How will they know if we don't go to them?  How will they ever even care if they don't see us?  If we spend all of our time cloistered with people just like us, how will they know?  How will they know if the only times we are around them, we appear so self-righteous that we just reinforce their beliefs that they want nothing to do with us?  It is scary - but it is necessary.

The quote at the top of this post is from a song that the headline artist sang last Friday night.  It was, basically, (if my 48-year-old brain got it) about living the same life that we've lived forever, never truly changing, or growing - not because we're not sick of it, but because we just don't know anything else.  I don't know the guy, other than meeting him that night (and he was one of the nicest guys we've met at Dylan's shows - very encouraging to Dylan - just plain nice), but I'm guessing he is on a search for truth.  I hope he saw that Truth in us last Friday - at least for the few hours we were with him.  I hope we gave him a glimpse of a different way to live...

What does Jesus think?

Always be prepared to give an answer to everyone who asks you to give the reason for the hope that you have. But do this with gentleness and respect,  keeping a clear conscience..."

What the world sees, is often not gentleness and respect - and we should feel shame, not a clear conscience when we claim to reflect Christ and speak in such hateful, callous ways...

"Be careful to live properly among your unbelieving neighbors. Then even if they accuse you of doing wrong, they will see your honorable behavior, and they will give honor to God when he judges the world."

Even if they never agree - will they respect us for our honorable behavior?

“You are the light of the world—like a city on a hilltop that cannot be hidden.  No one lights a lamp and then puts it under a basket. Instead, a lamp is placed on a stand, where it gives light to everyone in the house.  In the same way, let your good deeds shine out for all to see, so that everyone will praise your heavenly Father."

A candle in the middle of a room full of candles has little effect.  But a few candles, or even a single candle, carried into a dark room, makes a huge impact...

"The Pharisees asked his disciples, 'Why does your teacher eat with tax collectors and sinners?'   On hearing this, Jesus said, “It is not the healthy who need a doctor, but the sick."

"My prayer is not that you take them out of the world but that you protect them from the evil one.  They are not of the world, even as I am not of it.  Sanctify them by the truth; your word is truth.  As you sent me into the world, I have sent them into the world."

It's what He's called us to...

How are we showing our kids that we have to get out there?  Am I modeling it?  I'm afraid I've spent a lot of time content to be cloistered away.  I'm thankful that He is changing me, and that God is giving us the courage to get out there and shine our lights.

A couple of disclaimers:  

1.  I don't think we should throw our kids to the wolves.  One of the many reasons we've homeschooled is because we believe they need to develop the character and fortitude to stand against temptation before they go out - but go out, they must - that is the ultimate goal, even in our years of "sheltering", that is still the goal.  In our years of going out with him, the goal is, that one day, he will go out without us, and stand.  So, our prayer is, that we will raise them to know what they believe, why they believe it, and then take it out - out to people that need to know.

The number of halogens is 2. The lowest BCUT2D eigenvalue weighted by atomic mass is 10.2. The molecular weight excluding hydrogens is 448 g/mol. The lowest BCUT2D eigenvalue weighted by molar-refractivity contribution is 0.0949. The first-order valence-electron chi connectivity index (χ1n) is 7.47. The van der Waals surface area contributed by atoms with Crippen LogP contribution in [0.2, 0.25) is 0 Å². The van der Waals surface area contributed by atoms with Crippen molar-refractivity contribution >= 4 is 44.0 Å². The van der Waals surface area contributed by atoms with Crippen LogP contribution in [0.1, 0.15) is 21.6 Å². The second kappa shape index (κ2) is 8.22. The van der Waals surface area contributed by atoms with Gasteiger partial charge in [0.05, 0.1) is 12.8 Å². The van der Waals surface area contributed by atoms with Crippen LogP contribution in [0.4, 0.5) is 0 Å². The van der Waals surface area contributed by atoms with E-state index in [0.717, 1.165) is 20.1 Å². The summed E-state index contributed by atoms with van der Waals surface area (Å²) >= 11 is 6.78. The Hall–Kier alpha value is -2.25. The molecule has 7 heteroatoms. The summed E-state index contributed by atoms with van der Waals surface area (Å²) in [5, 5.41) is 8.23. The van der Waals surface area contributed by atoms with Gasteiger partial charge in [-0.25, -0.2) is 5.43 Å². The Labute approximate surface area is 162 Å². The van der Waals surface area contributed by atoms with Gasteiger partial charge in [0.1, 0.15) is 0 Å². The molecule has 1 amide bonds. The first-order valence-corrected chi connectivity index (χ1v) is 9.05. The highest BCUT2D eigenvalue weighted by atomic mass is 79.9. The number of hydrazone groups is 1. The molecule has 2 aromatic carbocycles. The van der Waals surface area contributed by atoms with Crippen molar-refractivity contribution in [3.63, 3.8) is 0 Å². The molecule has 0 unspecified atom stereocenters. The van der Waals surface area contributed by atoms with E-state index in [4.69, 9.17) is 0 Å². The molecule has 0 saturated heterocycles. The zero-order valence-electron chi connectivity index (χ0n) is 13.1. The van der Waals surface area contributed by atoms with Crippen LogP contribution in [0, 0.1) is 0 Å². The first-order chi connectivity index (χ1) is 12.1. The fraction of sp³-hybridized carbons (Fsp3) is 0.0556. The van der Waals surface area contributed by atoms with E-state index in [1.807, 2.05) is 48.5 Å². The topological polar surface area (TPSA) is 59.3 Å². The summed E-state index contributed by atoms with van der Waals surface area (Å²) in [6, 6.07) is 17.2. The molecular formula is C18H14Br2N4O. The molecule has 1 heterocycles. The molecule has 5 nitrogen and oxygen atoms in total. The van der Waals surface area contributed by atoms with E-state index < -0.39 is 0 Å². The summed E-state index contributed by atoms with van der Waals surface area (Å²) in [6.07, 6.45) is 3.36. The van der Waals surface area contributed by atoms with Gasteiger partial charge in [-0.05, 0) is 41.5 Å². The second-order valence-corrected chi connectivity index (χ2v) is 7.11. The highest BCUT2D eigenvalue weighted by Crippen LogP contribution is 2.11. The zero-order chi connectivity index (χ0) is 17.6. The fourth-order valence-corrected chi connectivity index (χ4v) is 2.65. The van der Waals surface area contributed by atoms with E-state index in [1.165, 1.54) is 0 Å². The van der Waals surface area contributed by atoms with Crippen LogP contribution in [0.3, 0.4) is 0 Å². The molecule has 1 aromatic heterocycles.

2.  This in no way takes away from how important I believe it is to be among those we are like-minded with - with other Christ-followers.  We need that - even more so when we are going out.  We need the encouragement, the teaching, the friendship, the love, that comes in that place.  So circle the wagons, love each other, encourage one another, teach one another, and then - then let's get out there and live what He's called us to live!

It's scary to go out - they might not like us (many won't), we might fail (probably will at times), we might look stupid or crazy (we will) - but if we don't, how else will they know there's another way?  

Sunday, September 11, 2011

Fair? No, it isn't.

(Disclaimer:  If you don't wanna be bummed out, you might want to skip this one...)

Today we celebrated 10 years at Cornerstone.  A new part of the body was born 10 years ago this Sunday, and we've had the privilege of being a part of it the whole time.  It was such a blessing.  Old friends traveled to celebrate with us... new got to meet old.  Lots of talk about the past, the things we've learned as we've grown up together here.  It was a joy - an absolute joy - to remember, to thank God, for where He's brought us and what He's done.  He is good - truly good.  And I probably will talk about that more later, but -

At the same time, this is a day of struggle for me...

My heart is just broken for some friends today.  Friends going through such heartache and there is really nothing you can do to help alleviate the pain.  Most of the words I can think to say just seem trite and stupid - they won't help.  I want to fix it - I can't.

Life just deals such harsh, difficult, crappy, hands sometimes - and it doesn't seem fair - it isn't fair.  What's that my parents always told me? - what I told my kids? - "Life isn't fair - get used to it."

But we don't get used to it.

I think of the "one another's" of scripture.  Bear one another's burdens, mourn with those who mourn, weep with those who weep.  I guess, sometimes, that's the best we can do.  Sit with them, pray for them, cry with them, hold their hands and be a presence.